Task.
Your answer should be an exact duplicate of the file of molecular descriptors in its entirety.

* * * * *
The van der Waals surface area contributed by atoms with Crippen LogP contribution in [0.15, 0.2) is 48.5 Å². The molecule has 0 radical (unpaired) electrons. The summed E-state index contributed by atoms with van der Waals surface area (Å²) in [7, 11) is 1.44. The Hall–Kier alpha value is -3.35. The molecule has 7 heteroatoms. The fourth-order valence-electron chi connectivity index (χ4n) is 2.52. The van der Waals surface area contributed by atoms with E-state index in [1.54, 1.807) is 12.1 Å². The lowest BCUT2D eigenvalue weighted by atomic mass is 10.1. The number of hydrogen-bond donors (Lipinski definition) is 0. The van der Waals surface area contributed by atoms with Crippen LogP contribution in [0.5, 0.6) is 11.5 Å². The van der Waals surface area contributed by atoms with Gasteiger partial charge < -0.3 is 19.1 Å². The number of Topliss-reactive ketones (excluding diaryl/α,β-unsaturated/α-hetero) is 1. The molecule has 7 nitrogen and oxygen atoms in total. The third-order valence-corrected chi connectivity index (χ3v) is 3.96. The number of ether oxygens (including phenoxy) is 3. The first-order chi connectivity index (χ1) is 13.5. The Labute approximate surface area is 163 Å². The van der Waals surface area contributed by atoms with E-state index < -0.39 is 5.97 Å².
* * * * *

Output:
The van der Waals surface area contributed by atoms with Crippen LogP contribution in [0.15, 0.2) is 48.5 Å². The molecule has 0 radical (unpaired) electrons. The summed E-state index contributed by atoms with van der Waals surface area (Å²) in [7, 11) is 1.44. The Hall–Kier alpha value is -3.35. The molecule has 7 heteroatoms. The fourth-order valence-electron chi connectivity index (χ4n) is 2.52. The van der Waals surface area contributed by atoms with E-state index in [1.54, 1.807) is 12.1 Å². The lowest BCUT2D eigenvalue weighted by atomic mass is 10.1. The number of hydrogen-bond donors (Lipinski definition) is 0. The van der Waals surface area contributed by atoms with Crippen LogP contribution in [0.5, 0.6) is 11.5 Å². The van der Waals surface area contributed by atoms with Gasteiger partial charge < -0.3 is 19.1 Å². The number of Topliss-reactive ketones (excluding diaryl/α,β-unsaturated/α-hetero) is 1. The molecule has 7 nitrogen and oxygen atoms in total. The third-order valence-corrected chi connectivity index (χ3v) is 3.96. The number of ether oxygens (including phenoxy) is 3. The first-order chi connectivity index (χ1) is 13.5. The Labute approximate surface area is 163 Å². The van der Waals surface area contributed by atoms with E-state index < -0.39 is 5.97 Å².